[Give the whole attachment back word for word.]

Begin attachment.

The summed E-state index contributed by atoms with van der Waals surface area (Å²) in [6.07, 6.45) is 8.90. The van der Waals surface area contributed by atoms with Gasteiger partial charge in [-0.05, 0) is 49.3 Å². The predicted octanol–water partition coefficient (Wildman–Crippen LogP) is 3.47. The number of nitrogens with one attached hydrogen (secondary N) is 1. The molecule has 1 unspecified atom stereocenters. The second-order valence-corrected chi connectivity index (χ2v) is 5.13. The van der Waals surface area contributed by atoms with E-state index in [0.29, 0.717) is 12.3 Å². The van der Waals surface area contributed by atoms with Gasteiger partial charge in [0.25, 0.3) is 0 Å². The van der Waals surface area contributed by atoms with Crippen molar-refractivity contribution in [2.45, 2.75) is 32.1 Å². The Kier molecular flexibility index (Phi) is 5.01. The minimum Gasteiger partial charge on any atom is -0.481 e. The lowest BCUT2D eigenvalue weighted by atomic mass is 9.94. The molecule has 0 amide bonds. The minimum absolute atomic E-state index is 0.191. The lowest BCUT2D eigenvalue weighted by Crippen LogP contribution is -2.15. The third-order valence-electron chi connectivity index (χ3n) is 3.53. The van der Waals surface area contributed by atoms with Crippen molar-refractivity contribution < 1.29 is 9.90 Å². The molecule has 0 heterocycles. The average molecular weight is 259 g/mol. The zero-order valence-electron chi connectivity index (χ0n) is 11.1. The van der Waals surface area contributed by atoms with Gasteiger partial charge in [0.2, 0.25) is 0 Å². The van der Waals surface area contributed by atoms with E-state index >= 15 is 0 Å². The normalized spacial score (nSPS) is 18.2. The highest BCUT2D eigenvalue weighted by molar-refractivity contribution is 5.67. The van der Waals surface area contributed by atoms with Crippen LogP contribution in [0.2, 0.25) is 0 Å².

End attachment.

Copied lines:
The summed E-state index contributed by atoms with van der Waals surface area (Å²) in [6.07, 6.45) is 8.90. The van der Waals surface area contributed by atoms with Gasteiger partial charge in [-0.05, 0) is 49.3 Å². The predicted octanol–water partition coefficient (Wildman–Crippen LogP) is 3.47. The number of nitrogens with one attached hydrogen (secondary N) is 1. The molecule has 1 unspecified atom stereocenters. The second-order valence-corrected chi connectivity index (χ2v) is 5.13. The van der Waals surface area contributed by atoms with E-state index in [0.29, 0.717) is 12.3 Å². The van der Waals surface area contributed by atoms with Gasteiger partial charge in [0.25, 0.3) is 0 Å². The van der Waals surface area contributed by atoms with Crippen molar-refractivity contribution in [2.45, 2.75) is 32.1 Å². The Kier molecular flexibility index (Phi) is 5.01. The minimum Gasteiger partial charge on any atom is -0.481 e. The lowest BCUT2D eigenvalue weighted by atomic mass is 9.94. The molecule has 0 amide bonds. The minimum absolute atomic E-state index is 0.191. The lowest BCUT2D eigenvalue weighted by Crippen LogP contribution is -2.15. The third-order valence-electron chi connectivity index (χ3n) is 3.53. The van der Waals surface area contributed by atoms with Crippen molar-refractivity contribution < 1.29 is 9.90 Å². The molecule has 0 heterocycles. The average molecular weight is 259 g/mol. The zero-order valence-electron chi connectivity index (χ0n) is 11.1. The van der Waals surface area contributed by atoms with Gasteiger partial charge in [0.2, 0.25) is 0 Å². The van der Waals surface area contributed by atoms with E-state index >= 15 is 0 Å². The normalized spacial score (nSPS) is 18.2. The highest BCUT2D eigenvalue weighted by molar-refractivity contribution is 5.67. The van der Waals surface area contributed by atoms with Crippen LogP contribution in [0.2, 0.25) is 0 Å².